Today’s post picks up where the one from last week left off, with more of the high points covered at the GANA Fall Conference held in Toronto September 23-25.
Handrails, obviously, are still getting a lot of attention. Being in Toronto, where so much of the news about guardrails is emanating, it seemed only natural to hear how the Canadians are addressing the issue. CSA’s Dwayne Torry, talked about the A500 standard, which is being developed with cross-representation of regulators, suppliers, architects and users (not sure what that means: installers? building owners?). They’re looking to develop a standard to serve as “a consistent baseline for design.” The plan now is for spring 2015 publication. Like the AAMA/WDMA/CSA standards for doors and windows, it might be beneficial for those of us on this side of the border to pay attention.
Also, testing of handrails was discussed, both in the pre- and post-construction phases. Most exterior guardrails use the exterior cladding wind load, either from wind tunnel testing or by code, to determine the design load for the handrails. Further research is required to determine if that’s realistic, but no one has stepped up to do that, yet. Likewise, there is now additional attention being paid to more stringent post-installation maintenance requirements – everything from checking glass fittings to checking the connection of the guard rails to the structure, etc. If you install handrails, this is certainly worthy of consideration.
Not a lot is being talked about the causes of the handrail glass breakage, due in large part to the on-going “who’s to blame” game being played on many projects. It’s not only nickel sulfide, but other causes, such as improper installation (e.g., grommets not installed around bolts passing through the glass, posts not installed vertical or in plane with the glass, etc.). The root causes may not be known for years.
Associated with the handrail discussion were some of the items covered in the GANA Laminating Division meetings. There was some talk about the edges of laminated glass in handrails, and whether they should be finished, pre- or post-laminating. If the architect uses tempered glass, a finished, polished edge is often specified. But, laminated glass complicates that, as most laminators will polish the edges before laminating, and getting the lites in the laminating sandwich to match up is difficult, plus the laminating layer oozes out from between the lites. One possible alternative would be to polish the glass after lamination, but apparently that’s not easily accepted given the budget and schedule constraints of most projects.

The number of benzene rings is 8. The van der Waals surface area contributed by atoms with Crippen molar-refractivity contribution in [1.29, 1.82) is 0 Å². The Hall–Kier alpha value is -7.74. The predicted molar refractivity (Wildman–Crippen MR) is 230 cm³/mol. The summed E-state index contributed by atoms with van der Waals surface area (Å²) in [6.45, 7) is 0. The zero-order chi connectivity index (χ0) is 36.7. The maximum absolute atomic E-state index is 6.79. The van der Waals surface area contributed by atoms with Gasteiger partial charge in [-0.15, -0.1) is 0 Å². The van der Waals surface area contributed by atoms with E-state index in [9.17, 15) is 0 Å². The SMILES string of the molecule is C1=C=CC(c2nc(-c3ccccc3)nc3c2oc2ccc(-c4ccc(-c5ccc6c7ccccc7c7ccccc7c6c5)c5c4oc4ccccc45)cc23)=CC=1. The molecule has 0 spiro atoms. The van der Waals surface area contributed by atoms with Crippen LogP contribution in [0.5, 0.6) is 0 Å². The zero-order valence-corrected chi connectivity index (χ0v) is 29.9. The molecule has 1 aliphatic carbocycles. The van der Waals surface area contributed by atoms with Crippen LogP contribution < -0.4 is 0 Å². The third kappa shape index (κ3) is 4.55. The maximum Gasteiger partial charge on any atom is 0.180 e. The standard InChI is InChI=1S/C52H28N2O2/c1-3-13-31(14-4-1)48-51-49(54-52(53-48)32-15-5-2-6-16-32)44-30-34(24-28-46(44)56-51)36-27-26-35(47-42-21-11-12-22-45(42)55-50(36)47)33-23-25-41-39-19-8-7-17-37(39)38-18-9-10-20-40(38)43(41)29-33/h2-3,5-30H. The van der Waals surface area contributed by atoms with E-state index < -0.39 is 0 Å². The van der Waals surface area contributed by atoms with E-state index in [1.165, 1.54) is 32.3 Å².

One thing I learned about that I didn’t know before: using a cementitious material to set laminated glass into sill shoe isn’t such a good idea. The cement-based material can damage the laminating layer. I know for the next project where this comes up, a discussion will be warranted between suppliers and glass fabricators.
The use of laminated glass in doors, and the effects of clamping hardware and/or patch fittings is still being researched, they’re looking for a door manufacturer to lead the testing.
One issue that’s starting to surface, and it’s really early on, so no immediate cause for alarm, is whether ceramic frit on spandrel glass is causing the glass to loose strength. There’s no data on this, yet, either. What follows is strictly my take on this, not a lot of consensus, and therefore no conclusions were reached. On one hand, some manufacturers talked about applying frits to glass before the glass was heat-strengthened, in which case they report there’s no loss of strength if the glass gets the proper treatment. But, other manufacturers may be applying the frits as a secondary operation after heat treating, and the re-heating may weaken the glass.
What’s confusing this was two of the leading fabricators are on opposite sides of the question. One insisted that there is no evidence that ceramic frits were causing breakage due to wind loading, that ASTM E1300 still worked with no drop in performance for heat-treated, fritted glass. Another said there was. So, we’ll have to wait and see where this goes.
A lot covered. A lot to do. Many of the industry manufacturers are well represented at GANA. We’ll look to cover some of this at BEC in the Technical Committee, especially if it rises to the level that the glazing contractors will start being asked about it going forward.